Effort, volume, and load-based training strategies all work. But which is right for you? Here’s everything you need to know.
Previously, I presented three different philosophies for building muscle:
Effort-Based Training: Focus on maximizing the effort (how hard you push each set) to get results from a small number of work sets. Often called low-volume training or High Intensity Training (HIT).
Volume-Based Training: Use a higher number of sets – but not pushed as dramatically hard as with effort-based training – to accumulate enough effective reps to maximize hypertrophy.
Load-Based Training: Use mostly heavy lifting. The goal is to build strength and size equally. Also referred to as powerbuilding.
All three approaches work pretty much equally for hypertrophy. But how well an approach works depends on the situation you’re in and other factors, like your level of training experience.
Which approach should you use? Can you combine more than one approach in a program? Let’s dig in. And remember, all three approaches are part of my Hypertrophy training system.
The effort and volume-based approaches are very effective during a fat loss phase, but for different reasons. Load-based training can also be used, but only until you drop down to around 10% body fat, where lifting heavy becomes more potentially dangerous.
Volume-based training has the advantage of burning more calories. The drawback? When you’re in a caloric deficit caused mostly by food reduction, your capacity to recover from training is decreased. Food is anabolic. More food equals more anabolism through an increase in insulin, IGF-1, mTOR activation, and lower cortisol. More anabolism allows you to build more muscle, repair damage, and recover better. The less food you eat, the less volume training becomes a valid option.
Notice how I said that volume-based training can become problematic if the caloric deficit is mostly from eating less. That’s because not all caloric deficits are the same.
A deficit is when your daily energy expenditure (number of calories burned) exceeds your daily caloric intake (amount of food eaten). The more energy you spend during your day – either through lifting, cardio, or background physical activity – the less you need to reduce food to be in a deficit. The less you need to reduce food, the better you can recover from workouts.
So, volume-based training can be appropriate if food/caloric intake is only slightly reduced and you use exercise and background physical activity to create a more significant deficit. If you reduce food more significantly, volume-based training becomes problematic.
Effort-based training is a more appropriate training option if you use a greater food intake reduction to create a deficit.
The diet used during a fat-loss phase also influences which training strategy to use. If you use a low-carb approach, effort-based training is the better option. Fewer carbs means less muscle glycogen. That decreases the amount of lifting volume you can do with maximum efficacy. If you diet down with more carbs (at least 150-200 grams per day), then the volume-based approach is a valid option.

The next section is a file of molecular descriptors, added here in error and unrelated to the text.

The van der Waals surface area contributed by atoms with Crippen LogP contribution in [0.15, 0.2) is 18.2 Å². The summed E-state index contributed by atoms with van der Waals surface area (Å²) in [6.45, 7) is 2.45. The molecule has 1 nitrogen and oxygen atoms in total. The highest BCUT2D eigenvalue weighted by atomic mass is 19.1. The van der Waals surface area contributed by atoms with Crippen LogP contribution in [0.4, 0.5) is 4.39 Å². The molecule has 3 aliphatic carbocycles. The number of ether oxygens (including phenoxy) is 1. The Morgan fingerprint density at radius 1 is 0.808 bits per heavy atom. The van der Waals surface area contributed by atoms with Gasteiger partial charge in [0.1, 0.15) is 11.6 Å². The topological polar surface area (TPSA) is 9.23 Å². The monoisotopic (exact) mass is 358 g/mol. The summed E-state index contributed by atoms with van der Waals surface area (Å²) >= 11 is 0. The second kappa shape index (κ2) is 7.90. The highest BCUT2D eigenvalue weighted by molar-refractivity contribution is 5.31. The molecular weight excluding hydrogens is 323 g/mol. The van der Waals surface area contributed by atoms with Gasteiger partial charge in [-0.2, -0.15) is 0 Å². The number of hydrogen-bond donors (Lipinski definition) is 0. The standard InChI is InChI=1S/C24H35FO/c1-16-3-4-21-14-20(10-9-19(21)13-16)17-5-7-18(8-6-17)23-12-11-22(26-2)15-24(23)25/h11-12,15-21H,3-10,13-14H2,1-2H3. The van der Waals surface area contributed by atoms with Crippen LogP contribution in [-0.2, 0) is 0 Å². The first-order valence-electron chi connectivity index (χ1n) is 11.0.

Effort-based training can be used with any diet, type of caloric deficit, and deficit magnitude. But it’s the best option with low-carb dieting or if the deficit comes mostly from food reduction.
Volume-based training is a good option if you can create a deficit while keeping food and carbs higher. However, it can lead to potential recovery problems (and even muscle loss) when using a large food reduction and low-carb approach.
Load-based training can be used in the earlier phases of a fat-loss plan. When you get really lean (which leads to reduced water retention), you lose the passive stability caused by having more pressure on the joints created by fat, water, and more “inflated” muscle (higher glycogen storage). This loss in passive stability reduces your capacity to lift heavy weights and increases injury risk. If you use a load-based approach during a fat loss phase, consume more salt (as well as creatine) to create some water retention to help with passive stability.
By “bulking,” I’m referring to consuming a significant caloric surplus, like 25% or more above maintenance. Ideally, this should come from quality foods, not junk foods. Consuming a caloric surplus helps any lifting program produce better results, including these three approaches.
However, load-based and volume-based benefit the most from a large surplus:
Load-based benefits from the added water retention, glycogen storage, and even fat gain – all of these improve passive joint stability and, therefore, heavy lifting. And since it also has a decent amount of volume, it requires more fuel than the effort-based approach.
Volume-based training requires more fuel, and it’s harder to recover from. A higher caloric intake also lowers cortisol, which is normally more elevated during a high-volume routine. Plus, a higher volume of work, due to its higher energy expenditure, helps somewhat limit fat gain from a big caloric surplus.
“Maingaining” refers to trying to build muscle without adding a significant amount of fat. It’s the step between recomping (attempting to lose fat and build muscle simultaneously) and bulking. And while it probably isn’t the best option to build a maximum amount of muscle, it’s still a lot better than recomping, which is rarely successful unless you’re a newbie or steroid user.